Top Tourist Attractions in New Brunswick


Whales are the most prominent attraction in New Brunswick, but history, culture, and outdoor recreation are all integral to an authentic east coast experience. New Brunswick may surprise travelers with natural marvels such as the world’s highest tides, some of the greatest whale-watching anywhere, and the warmest saltwater swimming north of Virginia. Other sights and activities in the province, which borders Québec, Nova Scotia, Prince Edward Island, and the U.S. state of Maine, appeal to all interests, budgets, and travel types. Outdoor enthusiasts are drawn to the miles of hiking trails, campsites, and exhilarating sea kayaking seas; history buffs are drawn to the old homes and whole museum towns; and everyone enjoys the abundance of natural beauties.

Fundy National Park

The Bay of Fundy and Fundy National Park
The Bay of Fundy tides are related to several New Brunswick tourist spots. In this funnel-shaped harbor, the world’s highest tides occur twice daily, creating spectacular cliffs, sea caves, and rock formations. As the tides rise and fall, Moncton’s tidal bore and Saint John’s Reversing Falls create spectacular views. Along the curving shoreline are fishing villages and lighthouses. High tides bring plankton and fish into the bay, attracting up to 12 types of whales in the summer.

Fundy National Park is where the New Brunswick forest meets the water between Moncton and Saint John. This wildness is year-round. Birdwatchers visit coastal mudflats in spring and fall to view migratory birds grazing on the mud. Coastal and woodland hiking paths lead to the mudflats. Cross-country skiing is popular on the park’s 40 kilometers of groomed routes. Alma, a town in the park, lies near the 16-meter Dickson Falls, Laverty Falls, and Third Vault Falls. Camping, swimming, and golf are available in the park.

Hopewell Rocks

Hopewell Rocks
The Hopewell Rocks look drastically different at high and low tide. During high tide, they appear as tree-covered islands, which may be seen from a series of platforms connected by stairs. They transform into massive, heavily eroded sea stacks that tower over a rocky beach at low tide; you can descend the stairs to the ocean floor and explore among them.Rangers are present to respond to questions and tidy the beach prior to the rising tide. The evolution of these carved cliffs and pillars is detailed via explanatory signs and displays in the visitor center. At high tide, the best way to see these rocks is on a guided kayak excursion with Baymount Outdoor Adventures.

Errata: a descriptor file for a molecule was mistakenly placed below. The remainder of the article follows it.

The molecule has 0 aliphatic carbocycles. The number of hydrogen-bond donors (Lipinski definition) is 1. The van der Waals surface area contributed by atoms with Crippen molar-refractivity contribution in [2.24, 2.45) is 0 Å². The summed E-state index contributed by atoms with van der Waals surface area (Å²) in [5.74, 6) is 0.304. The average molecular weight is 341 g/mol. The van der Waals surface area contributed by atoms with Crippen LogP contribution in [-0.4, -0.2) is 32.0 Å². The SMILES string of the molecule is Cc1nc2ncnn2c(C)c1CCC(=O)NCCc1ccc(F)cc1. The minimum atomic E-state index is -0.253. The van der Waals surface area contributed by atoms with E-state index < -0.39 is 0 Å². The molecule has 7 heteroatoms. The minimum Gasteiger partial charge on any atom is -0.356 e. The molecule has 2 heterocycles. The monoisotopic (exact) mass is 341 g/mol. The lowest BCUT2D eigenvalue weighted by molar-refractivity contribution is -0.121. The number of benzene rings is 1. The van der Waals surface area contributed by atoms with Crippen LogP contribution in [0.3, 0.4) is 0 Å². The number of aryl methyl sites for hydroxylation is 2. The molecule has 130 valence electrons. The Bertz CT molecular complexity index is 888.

Roosevelt Campobello International Park
Campobello Island is accessible from mid-June to mid-September via ferries from mainland New Brunswick to Deer Island and then Campobello, and via a bridge from Lubec, Maine, throughout the year. Despite being a part of Canada, it has extensive cross-border ties, including the famous Roosevelt summer residence that serves as the focus of Roosevelt Campobello International Park. The primary component of the site is a 34-room home where the Roosevelts spent summers with their children from 1905 until 1921. Since he was a youngster, Franklin and his parents had summered in Campobello. Many of the pieces are original to the Roosevelt family, and knowledgeable guides provide information on the rooms and the Roosevelts to guests throughout their visits. Visitors often comment on the servants’ quarters on the second floor, which are equally spacious and well-furnished as those of the family. Even though they had both been raised in aristocratic homes, Eleanor and Franklin felt passionately about this issue.

Dragon in the Garden

Kingsbrae Garden
The temperature moderated by the Bay of Fundy allows the finest botanical garden in New Brunswick to cultivate more than 50,000 perennials in a number of themed gardens. The gardens educate horticulture lessons about organic and sustainable techniques, garden design, and how gardens integrate into their landscapes and ecosystems, in addition to their spectacular flower displays. You will encounter a windmill, two historically accurate playhouses, a cedar labyrinth, peacocks, ponds, an apple orchard, wooded pathways, a garden for the senses, a heather garden, and formal terraces as you travel around the gardens. There are small playhouses, a castle to climb, bunnies, and a corral with alpacas and goats in the part of the farm that is for kids.

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